- Matilda Jipp and Hermann Keppen
- Woman Race Car Driver in 1910
- Motion Pictures - the Silent Film Era - was the ex...
- Anita King - actress - photo portfolio ...
- Our grandmother - Lucia (Lucy) Keppen became very ...
- This is a feature story in the San Francisco Chron...
- Anita's first stretch of her journey was traveling...
- Speeding Sweethearts of the Silent Screen
Thursday, May 28, 2015
The first woman to travel alone by automobile - arrived in New York City on October 19, 1915 - 49 days after leaving San Francisco. The October 24th issue of the San Francisco Chronicle wrote:
"Completing one of the most daring undertakings by a woman that the annals of the automobile industry record, Miss Anita King, "The Paramount Girl," who left San Francisco on September 1st last in a KisselKar to drive across the continent, absolutely unescorted by any one, arrived in New York City Tuesday.
Dispatches to the local KisselKar branch received yesterday told of the incident, wires being received both from the New York City branch of the Kissel company and from Miss King. That Miss King's unusual record will stand for some time is not only the opinion of the fair star of the screen, but of hundreds of persons scattered from one end of the country to the other who have watched with considerable interest the progress of the "shadow actress" across the continent in her motor car.
Shortly after Miss King's arrival in old Gotham, the actress, escorted by motorists, sisters and brothers of her profession and "movie" fans by the score, called on Mayor John Purroy Mitchel of New York and delivered to that executive a batch of messages from Mayors of the principal cities of the country through which she had passed, the ones which attracted the most attention being those from Mayor James Rolph, Jr. of San Francisco and Mayor Sebastian of Los Angeles. "There were redeeming features of the journey--many of them--else I never could have held out," Miss King tells the local Kissel branch in her message. "Not once during the entire racking drive did my car fail me and I put it to some terrible tests."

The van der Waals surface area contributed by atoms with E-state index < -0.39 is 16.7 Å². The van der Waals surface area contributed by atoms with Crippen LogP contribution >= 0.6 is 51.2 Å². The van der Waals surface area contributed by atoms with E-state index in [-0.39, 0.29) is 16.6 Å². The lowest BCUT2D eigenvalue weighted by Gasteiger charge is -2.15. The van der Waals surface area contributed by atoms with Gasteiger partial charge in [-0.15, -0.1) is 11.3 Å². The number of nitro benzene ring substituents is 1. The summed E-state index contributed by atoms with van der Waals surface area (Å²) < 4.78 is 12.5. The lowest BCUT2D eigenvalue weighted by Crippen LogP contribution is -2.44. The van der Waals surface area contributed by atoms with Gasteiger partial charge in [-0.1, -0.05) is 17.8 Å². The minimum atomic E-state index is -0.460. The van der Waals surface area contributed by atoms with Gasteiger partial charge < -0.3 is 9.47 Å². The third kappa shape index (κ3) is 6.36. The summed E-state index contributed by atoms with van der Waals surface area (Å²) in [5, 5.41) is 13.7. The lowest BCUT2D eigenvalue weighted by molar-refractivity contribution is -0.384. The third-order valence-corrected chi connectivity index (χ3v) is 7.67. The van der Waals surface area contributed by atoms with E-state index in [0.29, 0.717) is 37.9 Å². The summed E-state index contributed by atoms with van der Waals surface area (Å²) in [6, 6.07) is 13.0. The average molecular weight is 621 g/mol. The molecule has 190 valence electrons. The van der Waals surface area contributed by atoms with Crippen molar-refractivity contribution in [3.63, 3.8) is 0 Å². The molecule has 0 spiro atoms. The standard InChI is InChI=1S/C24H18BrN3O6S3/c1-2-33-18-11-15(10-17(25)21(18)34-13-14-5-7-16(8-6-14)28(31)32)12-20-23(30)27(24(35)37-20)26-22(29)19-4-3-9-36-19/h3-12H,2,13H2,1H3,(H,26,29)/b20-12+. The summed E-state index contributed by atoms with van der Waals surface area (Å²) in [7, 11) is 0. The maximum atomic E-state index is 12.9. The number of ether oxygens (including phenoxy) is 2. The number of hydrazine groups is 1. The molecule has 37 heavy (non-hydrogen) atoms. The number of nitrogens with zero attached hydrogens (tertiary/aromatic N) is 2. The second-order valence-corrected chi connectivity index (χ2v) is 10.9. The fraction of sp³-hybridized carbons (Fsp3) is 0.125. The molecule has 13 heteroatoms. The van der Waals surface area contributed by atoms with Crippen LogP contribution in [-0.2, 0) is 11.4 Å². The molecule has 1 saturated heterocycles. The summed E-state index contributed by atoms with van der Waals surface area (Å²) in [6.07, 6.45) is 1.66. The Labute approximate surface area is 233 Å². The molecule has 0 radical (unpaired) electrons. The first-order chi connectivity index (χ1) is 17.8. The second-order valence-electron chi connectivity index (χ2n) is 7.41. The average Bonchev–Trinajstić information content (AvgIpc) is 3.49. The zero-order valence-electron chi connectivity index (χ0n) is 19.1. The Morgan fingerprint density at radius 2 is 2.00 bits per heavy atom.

Although Anita was prepared to go it alone on her travels, cooking her own meals and camping out on the desert as well as changing tires and repairing her car as needed, she remained unfazed, declaring with confidence: "Why can't women break transcontinental records as well as men? I am out to snatch a few honors as well as to show the men folk the sturdiness of what they call the weaker species when it comes to grit and perseverance. I'll show them, too."
Throughout her journey - Anita made 100 stops at Paramount Movie Theaters along the way and spoke about filmmaking. She was able to drive 100 miles a day - when she hit Nevada - The New York times quoted Aunt Anita in the September 19th paper:
"Leaving Reno on what is known as the Lovelock Road, which is impassable in wet weather, ten miles from Lincoln Highway, I got stuck in the mud. There had been a big cloudburst, but I did not know it, and I worked from 9 o'clock in the morning until 8 o'clock that night shoveling mud.
I got the car out, drove fifty feet, and was stuck again.
It was impossible for me to go on, and I had no food with me as I expected to make Fallon in four hours. I was exhausted so I got blankets out to lie down.
About midnight a mad coyote attacked me, and after a terrible struggle I finally killed him, and knew nothing more until I was picked up by prospectors, who heard the shots of my gun. This was 3:30 A.M., so I must have fought with the coyote for three hours.
The prospectors took me eighteen miles to a station house and gave me food. When I fully recovered I went back and got my car and followed the prospectors to Lovelock. Then I continued on my journey.
The roads were terrible, so hot and dusty, that it took me nine hours to drive 80 and a half miles to Winnemucca."